I found these articles on my Ralston family, including Richard A Ralston, Ivan and Marjorie Ralston, William A and Nellie Mae Ralston, and Nellie’s parents: Charles Lester Eastman and Charity Welch Eastman.
These are the news articles pertaining to William C. Davis and Almy Greene Davis (nee Rathbun) you can order from the Geauga County Public Library. As you can see they are not truly obituaries as advertised prior to ordering.
Almy Greene Rathbun Davis and William C. Davis had at least three children: Eunice Amanda, Phoebe Sephina, and John H. Eunice Amanda married Samuel H Cutler and they adopted NP and Betsey (nee Welch) Townsend’s daughter Elizabeth E. Townsend born in 1848 in Cato, Cayuga County, NY. Betsey died from complications of childbirth. Eunice Amanda and Samuel renamed the baby Mary Alice Cutler. She married Benjamin Walker Ellison in 1862. Alice and Benjamin are my 3rd great-grandparents.
I am trying to figure out if I can determine where Eunice and Samuel were married, as Samuel remains a mystery. He shows up in 1850 in Elbridge, Onondaga County, NY and disappears after summer 1863 in Oakfield, Kent County, Michigan. If I can figure out where William and Almy were circa 1845, we could narrow down where Eunice may have met Samuel.
Click on link below:
The article reads: Claridon. The following, according to our record, is the number of deaths in the township for the year 1879. Feb 15, Mrs. Davis, 84 years. Geauga Republican, January 7, 1880, Page 1.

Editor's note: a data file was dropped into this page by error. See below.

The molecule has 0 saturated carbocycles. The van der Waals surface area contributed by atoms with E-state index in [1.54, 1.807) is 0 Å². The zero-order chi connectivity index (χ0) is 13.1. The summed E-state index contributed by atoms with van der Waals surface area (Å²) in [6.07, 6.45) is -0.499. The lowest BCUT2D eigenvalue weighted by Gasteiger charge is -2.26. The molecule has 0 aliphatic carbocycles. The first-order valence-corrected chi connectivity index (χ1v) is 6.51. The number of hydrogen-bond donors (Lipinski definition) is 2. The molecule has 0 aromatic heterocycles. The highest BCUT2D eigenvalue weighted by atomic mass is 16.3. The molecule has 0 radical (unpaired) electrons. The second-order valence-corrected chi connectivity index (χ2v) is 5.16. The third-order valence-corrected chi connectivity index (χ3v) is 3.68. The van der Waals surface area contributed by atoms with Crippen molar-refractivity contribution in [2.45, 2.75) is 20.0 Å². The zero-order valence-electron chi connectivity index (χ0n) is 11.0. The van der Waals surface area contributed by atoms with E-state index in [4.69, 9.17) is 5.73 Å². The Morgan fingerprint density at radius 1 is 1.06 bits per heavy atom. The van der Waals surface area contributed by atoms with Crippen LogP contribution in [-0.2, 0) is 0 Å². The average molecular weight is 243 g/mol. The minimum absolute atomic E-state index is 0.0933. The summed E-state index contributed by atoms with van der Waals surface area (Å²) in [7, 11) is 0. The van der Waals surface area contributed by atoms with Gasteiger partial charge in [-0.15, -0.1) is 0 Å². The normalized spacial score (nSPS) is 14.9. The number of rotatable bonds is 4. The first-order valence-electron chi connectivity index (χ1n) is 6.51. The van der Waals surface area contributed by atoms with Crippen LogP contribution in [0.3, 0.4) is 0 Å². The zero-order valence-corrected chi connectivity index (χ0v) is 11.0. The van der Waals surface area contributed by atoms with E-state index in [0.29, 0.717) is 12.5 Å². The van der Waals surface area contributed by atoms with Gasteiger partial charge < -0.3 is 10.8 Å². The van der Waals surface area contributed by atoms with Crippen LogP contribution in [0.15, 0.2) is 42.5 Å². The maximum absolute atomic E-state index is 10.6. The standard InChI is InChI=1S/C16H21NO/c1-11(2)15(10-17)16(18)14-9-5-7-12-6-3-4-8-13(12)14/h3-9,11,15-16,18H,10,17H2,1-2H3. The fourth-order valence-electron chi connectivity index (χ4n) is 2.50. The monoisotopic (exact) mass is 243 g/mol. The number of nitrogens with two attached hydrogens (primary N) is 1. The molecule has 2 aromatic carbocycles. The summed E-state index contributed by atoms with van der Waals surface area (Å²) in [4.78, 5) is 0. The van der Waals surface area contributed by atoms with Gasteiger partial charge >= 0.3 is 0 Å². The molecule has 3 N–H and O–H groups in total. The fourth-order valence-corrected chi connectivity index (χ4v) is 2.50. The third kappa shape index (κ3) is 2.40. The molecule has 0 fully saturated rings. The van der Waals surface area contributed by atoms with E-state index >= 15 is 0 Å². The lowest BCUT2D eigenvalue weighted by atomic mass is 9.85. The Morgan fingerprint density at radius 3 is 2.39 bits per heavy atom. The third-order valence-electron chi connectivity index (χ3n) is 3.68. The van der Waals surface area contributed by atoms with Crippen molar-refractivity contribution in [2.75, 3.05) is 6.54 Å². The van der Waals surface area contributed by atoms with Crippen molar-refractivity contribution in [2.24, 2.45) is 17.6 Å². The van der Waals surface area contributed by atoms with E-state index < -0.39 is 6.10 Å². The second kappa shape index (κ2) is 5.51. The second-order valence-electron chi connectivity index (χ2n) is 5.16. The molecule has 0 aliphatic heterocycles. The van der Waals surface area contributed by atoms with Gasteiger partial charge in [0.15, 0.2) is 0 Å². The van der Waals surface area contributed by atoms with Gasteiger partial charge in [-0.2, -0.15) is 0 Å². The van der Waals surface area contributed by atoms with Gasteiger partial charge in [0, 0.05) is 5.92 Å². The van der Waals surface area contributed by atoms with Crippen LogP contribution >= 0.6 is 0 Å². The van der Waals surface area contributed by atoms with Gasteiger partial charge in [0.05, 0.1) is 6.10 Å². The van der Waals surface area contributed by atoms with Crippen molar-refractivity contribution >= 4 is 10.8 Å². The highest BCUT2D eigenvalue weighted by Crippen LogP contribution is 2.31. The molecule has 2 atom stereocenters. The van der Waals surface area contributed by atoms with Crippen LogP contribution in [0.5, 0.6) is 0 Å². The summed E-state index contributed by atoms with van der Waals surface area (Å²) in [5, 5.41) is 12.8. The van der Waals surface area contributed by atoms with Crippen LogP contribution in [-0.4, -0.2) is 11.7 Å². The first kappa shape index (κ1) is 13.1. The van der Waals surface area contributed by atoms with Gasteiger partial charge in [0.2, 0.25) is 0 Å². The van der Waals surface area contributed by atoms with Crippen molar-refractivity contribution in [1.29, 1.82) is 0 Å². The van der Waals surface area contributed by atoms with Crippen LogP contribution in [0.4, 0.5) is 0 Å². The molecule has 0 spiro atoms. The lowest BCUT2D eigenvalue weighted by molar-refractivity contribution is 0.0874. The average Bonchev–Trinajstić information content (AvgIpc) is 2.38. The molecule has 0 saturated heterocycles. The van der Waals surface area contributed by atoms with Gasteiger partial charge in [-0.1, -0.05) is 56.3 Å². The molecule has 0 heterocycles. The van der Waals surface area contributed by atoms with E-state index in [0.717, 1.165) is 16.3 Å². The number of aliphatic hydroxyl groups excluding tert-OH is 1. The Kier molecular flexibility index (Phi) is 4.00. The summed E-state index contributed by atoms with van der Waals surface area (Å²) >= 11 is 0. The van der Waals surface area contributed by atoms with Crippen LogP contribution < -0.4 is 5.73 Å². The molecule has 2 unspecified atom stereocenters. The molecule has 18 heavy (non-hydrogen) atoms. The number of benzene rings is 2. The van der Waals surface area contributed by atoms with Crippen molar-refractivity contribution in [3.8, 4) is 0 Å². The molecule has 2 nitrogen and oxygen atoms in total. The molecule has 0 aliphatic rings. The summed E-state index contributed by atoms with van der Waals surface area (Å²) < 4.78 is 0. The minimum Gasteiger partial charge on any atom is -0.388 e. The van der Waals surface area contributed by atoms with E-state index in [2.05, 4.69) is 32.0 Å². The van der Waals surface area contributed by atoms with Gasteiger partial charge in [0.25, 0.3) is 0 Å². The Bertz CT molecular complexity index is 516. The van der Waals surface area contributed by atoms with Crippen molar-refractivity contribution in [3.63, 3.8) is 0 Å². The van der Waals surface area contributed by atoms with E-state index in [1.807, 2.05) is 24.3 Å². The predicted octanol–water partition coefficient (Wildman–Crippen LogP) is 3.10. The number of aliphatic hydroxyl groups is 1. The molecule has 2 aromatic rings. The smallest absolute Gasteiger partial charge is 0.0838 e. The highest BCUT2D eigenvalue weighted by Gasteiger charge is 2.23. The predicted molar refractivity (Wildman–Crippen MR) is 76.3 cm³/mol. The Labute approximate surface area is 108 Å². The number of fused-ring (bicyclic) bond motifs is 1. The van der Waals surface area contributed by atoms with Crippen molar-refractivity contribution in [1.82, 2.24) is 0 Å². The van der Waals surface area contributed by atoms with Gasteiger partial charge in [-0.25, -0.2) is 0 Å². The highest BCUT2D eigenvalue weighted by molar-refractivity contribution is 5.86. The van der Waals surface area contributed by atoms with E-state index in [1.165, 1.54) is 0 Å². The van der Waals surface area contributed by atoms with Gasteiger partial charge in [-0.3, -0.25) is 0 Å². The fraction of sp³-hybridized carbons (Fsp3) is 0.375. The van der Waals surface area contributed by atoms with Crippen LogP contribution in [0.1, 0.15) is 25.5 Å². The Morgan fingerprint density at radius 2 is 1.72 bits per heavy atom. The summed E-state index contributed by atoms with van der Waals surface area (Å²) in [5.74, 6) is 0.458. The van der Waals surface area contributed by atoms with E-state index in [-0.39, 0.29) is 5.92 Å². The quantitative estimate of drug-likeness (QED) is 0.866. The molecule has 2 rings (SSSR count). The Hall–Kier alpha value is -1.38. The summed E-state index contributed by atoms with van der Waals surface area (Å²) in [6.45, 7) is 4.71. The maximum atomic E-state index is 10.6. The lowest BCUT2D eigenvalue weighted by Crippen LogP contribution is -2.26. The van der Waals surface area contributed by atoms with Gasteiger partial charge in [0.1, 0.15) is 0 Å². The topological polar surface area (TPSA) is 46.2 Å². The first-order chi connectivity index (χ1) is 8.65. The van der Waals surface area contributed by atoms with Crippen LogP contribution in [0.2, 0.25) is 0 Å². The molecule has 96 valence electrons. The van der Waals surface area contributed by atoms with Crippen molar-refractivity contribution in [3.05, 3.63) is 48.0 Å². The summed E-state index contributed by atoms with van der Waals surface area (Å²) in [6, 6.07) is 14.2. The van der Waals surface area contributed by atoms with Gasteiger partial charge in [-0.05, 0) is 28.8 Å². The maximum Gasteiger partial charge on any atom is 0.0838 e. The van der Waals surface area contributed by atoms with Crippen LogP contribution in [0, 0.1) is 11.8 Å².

Click on link below:
The article reads: Hambden. The remains of Mr. Davis were taken to Riverside Cemetery, Cleveland. His residence for the last eight years has been in the north part of Claridon. Geauga Leader, March 6, 1885, Page 3.
Neither William or Almy left any probate estate records in Geauga County, Ohio.
Terry Reimer, Director of Research at the National Museum of Civil War Medicine, was kind enough to not only let me know that Darius Townsend was on Clara Barton’s rolls of missing soldiers, but he sent me a digital copy of the roll. Thank you, Terry!
The date on the paper reads May 1, 1866. You will see Darius under the list of missing Wisconsin soldiers. This means someone wrote to Clara Barton, looking for him. Notice his last name is spelled “Tounsend.”
These letters to Clara Barton are at the Library of Congress and the National Archives. I am going to search through what remains of those, which is not the thousands that were sent to her.
Over a year ago I was searching online newspapers and searched through Lisbon, Iowa for my Butler family. Tobias Butler and Bridget Burke were the parents of my great-grandfather William Edward Butler. Tobias was from County Tipperary, Ireland. William Edward Butler was the father of Marjorie Butler Ralston.
You will have to click on the links to open the PDFs.
In this first PDF of the newspaper from 1898, there is an obituary for Tobias’s only daughter, Elizabeth. She was the wife of Thomas Clark and was born in Dixon, Illinois on 22 OCT 1860. She married Thomas on 15 JAN 1882 in Lisbon, Iowa. They had 8 children, only 3 survived to adulthood. She was interred at the Catholic cemetery in Lisbon. You will see on the left column that Tobias of Cedar Rapids and R.A. (Tobias’s son) of Sioux City, Iowa came in for the funeral.